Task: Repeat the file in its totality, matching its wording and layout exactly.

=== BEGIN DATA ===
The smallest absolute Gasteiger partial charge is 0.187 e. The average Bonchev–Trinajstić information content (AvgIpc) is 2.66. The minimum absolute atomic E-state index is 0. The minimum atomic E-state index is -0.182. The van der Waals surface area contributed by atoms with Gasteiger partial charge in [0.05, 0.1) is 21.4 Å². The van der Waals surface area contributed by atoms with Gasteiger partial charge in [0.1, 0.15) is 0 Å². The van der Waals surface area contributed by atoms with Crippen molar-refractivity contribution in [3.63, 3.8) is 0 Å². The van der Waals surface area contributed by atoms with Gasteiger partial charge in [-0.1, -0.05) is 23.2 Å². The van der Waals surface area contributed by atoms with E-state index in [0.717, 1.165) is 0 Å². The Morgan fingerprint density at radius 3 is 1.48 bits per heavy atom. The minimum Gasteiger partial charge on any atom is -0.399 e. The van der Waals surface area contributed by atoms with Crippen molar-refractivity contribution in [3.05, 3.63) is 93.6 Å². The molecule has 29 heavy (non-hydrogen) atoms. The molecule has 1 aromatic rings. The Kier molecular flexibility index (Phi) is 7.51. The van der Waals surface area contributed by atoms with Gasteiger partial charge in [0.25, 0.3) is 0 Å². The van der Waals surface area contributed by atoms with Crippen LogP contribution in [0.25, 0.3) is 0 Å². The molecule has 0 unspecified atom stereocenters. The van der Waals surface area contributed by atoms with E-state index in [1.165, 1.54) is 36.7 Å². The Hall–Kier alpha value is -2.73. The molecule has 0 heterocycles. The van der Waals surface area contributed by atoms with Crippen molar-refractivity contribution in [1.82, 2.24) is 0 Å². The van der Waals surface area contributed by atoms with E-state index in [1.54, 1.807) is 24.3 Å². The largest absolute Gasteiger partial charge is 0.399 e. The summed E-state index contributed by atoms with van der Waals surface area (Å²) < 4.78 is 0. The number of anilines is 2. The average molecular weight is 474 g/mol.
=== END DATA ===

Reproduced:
The smallest absolute Gasteiger partial charge is 0.187 e. The average Bonchev–Trinajstić information content (AvgIpc) is 2.66. The minimum absolute atomic E-state index is 0. The minimum atomic E-state index is -0.182. The van der Waals surface area contributed by atoms with Gasteiger partial charge in [0.05, 0.1) is 21.4 Å². The van der Waals surface area contributed by atoms with Gasteiger partial charge in [0.1, 0.15) is 0 Å². The van der Waals surface area contributed by atoms with Crippen molar-refractivity contribution in [3.63, 3.8) is 0 Å². The van der Waals surface area contributed by atoms with Gasteiger partial charge in [-0.1, -0.05) is 23.2 Å². The van der Waals surface area contributed by atoms with E-state index in [0.717, 1.165) is 0 Å². The Morgan fingerprint density at radius 3 is 1.48 bits per heavy atom. The minimum Gasteiger partial charge on any atom is -0.399 e. The van der Waals surface area contributed by atoms with Crippen molar-refractivity contribution in [3.05, 3.63) is 93.6 Å². The molecule has 29 heavy (non-hydrogen) atoms. The molecule has 1 aromatic rings. The Kier molecular flexibility index (Phi) is 7.51. The van der Waals surface area contributed by atoms with Gasteiger partial charge in [0.25, 0.3) is 0 Å². The van der Waals surface area contributed by atoms with Crippen LogP contribution in [0.25, 0.3) is 0 Å². The molecule has 0 unspecified atom stereocenters. The van der Waals surface area contributed by atoms with E-state index in [1.165, 1.54) is 36.7 Å². The Hall–Kier alpha value is -2.73. The molecule has 0 heterocycles. The van der Waals surface area contributed by atoms with Crippen molar-refractivity contribution in [1.82, 2.24) is 0 Å². The van der Waals surface area contributed by atoms with E-state index in [1.54, 1.807) is 24.3 Å². The largest absolute Gasteiger partial charge is 0.399 e. The summed E-state index contributed by atoms with van der Waals surface area (Å²) < 4.78 is 0. The number of anilines is 2. The average molecular weight is 474 g/mol.